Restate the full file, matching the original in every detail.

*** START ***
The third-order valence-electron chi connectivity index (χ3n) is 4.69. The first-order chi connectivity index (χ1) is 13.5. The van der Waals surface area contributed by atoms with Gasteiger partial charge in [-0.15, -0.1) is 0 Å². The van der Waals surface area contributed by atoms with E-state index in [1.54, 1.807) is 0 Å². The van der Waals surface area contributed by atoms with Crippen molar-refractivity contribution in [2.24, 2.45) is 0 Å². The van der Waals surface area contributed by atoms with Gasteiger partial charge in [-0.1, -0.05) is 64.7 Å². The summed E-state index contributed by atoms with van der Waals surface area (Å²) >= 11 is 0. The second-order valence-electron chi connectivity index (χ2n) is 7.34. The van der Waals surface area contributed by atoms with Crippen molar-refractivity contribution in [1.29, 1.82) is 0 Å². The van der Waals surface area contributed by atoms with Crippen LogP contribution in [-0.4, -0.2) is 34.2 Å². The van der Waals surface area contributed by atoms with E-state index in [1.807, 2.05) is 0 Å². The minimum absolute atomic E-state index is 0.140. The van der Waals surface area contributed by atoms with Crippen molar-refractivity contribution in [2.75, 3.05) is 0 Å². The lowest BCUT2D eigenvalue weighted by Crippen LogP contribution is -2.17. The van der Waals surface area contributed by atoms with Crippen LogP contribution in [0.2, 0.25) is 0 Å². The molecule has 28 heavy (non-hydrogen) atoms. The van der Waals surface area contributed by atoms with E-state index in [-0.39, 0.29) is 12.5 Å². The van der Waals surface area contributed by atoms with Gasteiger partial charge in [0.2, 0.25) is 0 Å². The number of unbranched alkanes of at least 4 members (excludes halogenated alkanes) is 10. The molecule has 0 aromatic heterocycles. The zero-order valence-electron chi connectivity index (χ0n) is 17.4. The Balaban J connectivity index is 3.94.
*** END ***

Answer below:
The third-order valence-electron chi connectivity index (χ3n) is 4.69. The first-order chi connectivity index (χ1) is 13.5. The van der Waals surface area contributed by atoms with Gasteiger partial charge in [-0.15, -0.1) is 0 Å². The van der Waals surface area contributed by atoms with E-state index in [1.54, 1.807) is 0 Å². The van der Waals surface area contributed by atoms with Crippen molar-refractivity contribution in [2.24, 2.45) is 0 Å². The van der Waals surface area contributed by atoms with Gasteiger partial charge in [-0.1, -0.05) is 64.7 Å². The summed E-state index contributed by atoms with van der Waals surface area (Å²) >= 11 is 0. The second-order valence-electron chi connectivity index (χ2n) is 7.34. The van der Waals surface area contributed by atoms with Crippen molar-refractivity contribution in [1.29, 1.82) is 0 Å². The van der Waals surface area contributed by atoms with Crippen LogP contribution in [-0.4, -0.2) is 34.2 Å². The van der Waals surface area contributed by atoms with E-state index in [1.807, 2.05) is 0 Å². The minimum absolute atomic E-state index is 0.140. The van der Waals surface area contributed by atoms with Crippen molar-refractivity contribution in [2.75, 3.05) is 0 Å². The lowest BCUT2D eigenvalue weighted by Crippen LogP contribution is -2.17. The van der Waals surface area contributed by atoms with Crippen LogP contribution in [0.2, 0.25) is 0 Å². The molecule has 28 heavy (non-hydrogen) atoms. The van der Waals surface area contributed by atoms with E-state index in [-0.39, 0.29) is 12.5 Å². The van der Waals surface area contributed by atoms with Gasteiger partial charge in [0.2, 0.25) is 0 Å². The number of unbranched alkanes of at least 4 members (excludes halogenated alkanes) is 10. The molecule has 0 aromatic heterocycles. The zero-order valence-electron chi connectivity index (χ0n) is 17.4. The Balaban J connectivity index is 3.94.